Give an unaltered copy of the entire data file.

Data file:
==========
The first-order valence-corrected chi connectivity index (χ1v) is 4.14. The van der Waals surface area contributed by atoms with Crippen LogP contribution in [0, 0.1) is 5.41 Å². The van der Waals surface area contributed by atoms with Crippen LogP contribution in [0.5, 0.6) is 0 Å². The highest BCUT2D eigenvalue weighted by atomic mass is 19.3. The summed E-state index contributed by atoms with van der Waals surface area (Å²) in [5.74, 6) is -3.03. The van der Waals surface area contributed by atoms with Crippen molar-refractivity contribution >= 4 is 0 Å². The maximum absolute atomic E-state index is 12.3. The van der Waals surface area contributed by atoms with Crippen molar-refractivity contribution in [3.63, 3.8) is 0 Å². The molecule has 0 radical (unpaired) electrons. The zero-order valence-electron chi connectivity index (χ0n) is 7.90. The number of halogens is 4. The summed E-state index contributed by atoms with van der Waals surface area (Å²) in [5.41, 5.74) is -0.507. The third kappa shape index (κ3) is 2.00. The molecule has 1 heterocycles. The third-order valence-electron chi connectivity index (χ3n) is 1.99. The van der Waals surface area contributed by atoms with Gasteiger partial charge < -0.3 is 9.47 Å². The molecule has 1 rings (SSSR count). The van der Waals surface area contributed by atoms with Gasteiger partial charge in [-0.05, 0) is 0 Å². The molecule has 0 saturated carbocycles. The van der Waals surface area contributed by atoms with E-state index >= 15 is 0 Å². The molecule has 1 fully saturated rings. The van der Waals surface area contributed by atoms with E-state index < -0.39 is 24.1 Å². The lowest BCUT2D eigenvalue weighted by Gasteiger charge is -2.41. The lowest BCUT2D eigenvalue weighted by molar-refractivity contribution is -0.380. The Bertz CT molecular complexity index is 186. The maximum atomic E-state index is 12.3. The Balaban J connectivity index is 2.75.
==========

The first-order valence-corrected chi connectivity index (χ1v) is 4.14. The van der Waals surface area contributed by atoms with Crippen LogP contribution in [0, 0.1) is 5.41 Å². The van der Waals surface area contributed by atoms with Crippen LogP contribution in [0.5, 0.6) is 0 Å². The highest BCUT2D eigenvalue weighted by atomic mass is 19.3. The summed E-state index contributed by atoms with van der Waals surface area (Å²) in [5.74, 6) is -3.03. The van der Waals surface area contributed by atoms with Crippen molar-refractivity contribution >= 4 is 0 Å². The maximum absolute atomic E-state index is 12.3. The van der Waals surface area contributed by atoms with Crippen molar-refractivity contribution in [3.63, 3.8) is 0 Å². The molecule has 0 radical (unpaired) electrons. The zero-order valence-electron chi connectivity index (χ0n) is 7.90. The number of halogens is 4. The summed E-state index contributed by atoms with van der Waals surface area (Å²) in [5.41, 5.74) is -0.507. The third kappa shape index (κ3) is 2.00. The molecule has 1 heterocycles. The third-order valence-electron chi connectivity index (χ3n) is 1.99. The van der Waals surface area contributed by atoms with Gasteiger partial charge < -0.3 is 9.47 Å². The molecule has 1 rings (SSSR count). The van der Waals surface area contributed by atoms with Gasteiger partial charge in [-0.05, 0) is 0 Å². The molecule has 0 saturated carbocycles. The van der Waals surface area contributed by atoms with E-state index >= 15 is 0 Å². The molecule has 1 fully saturated rings. The van der Waals surface area contributed by atoms with E-state index < -0.39 is 24.1 Å². The lowest BCUT2D eigenvalue weighted by Gasteiger charge is -2.41. The lowest BCUT2D eigenvalue weighted by molar-refractivity contribution is -0.380. The Bertz CT molecular complexity index is 186. The maximum atomic E-state index is 12.3. The Balaban J connectivity index is 2.75.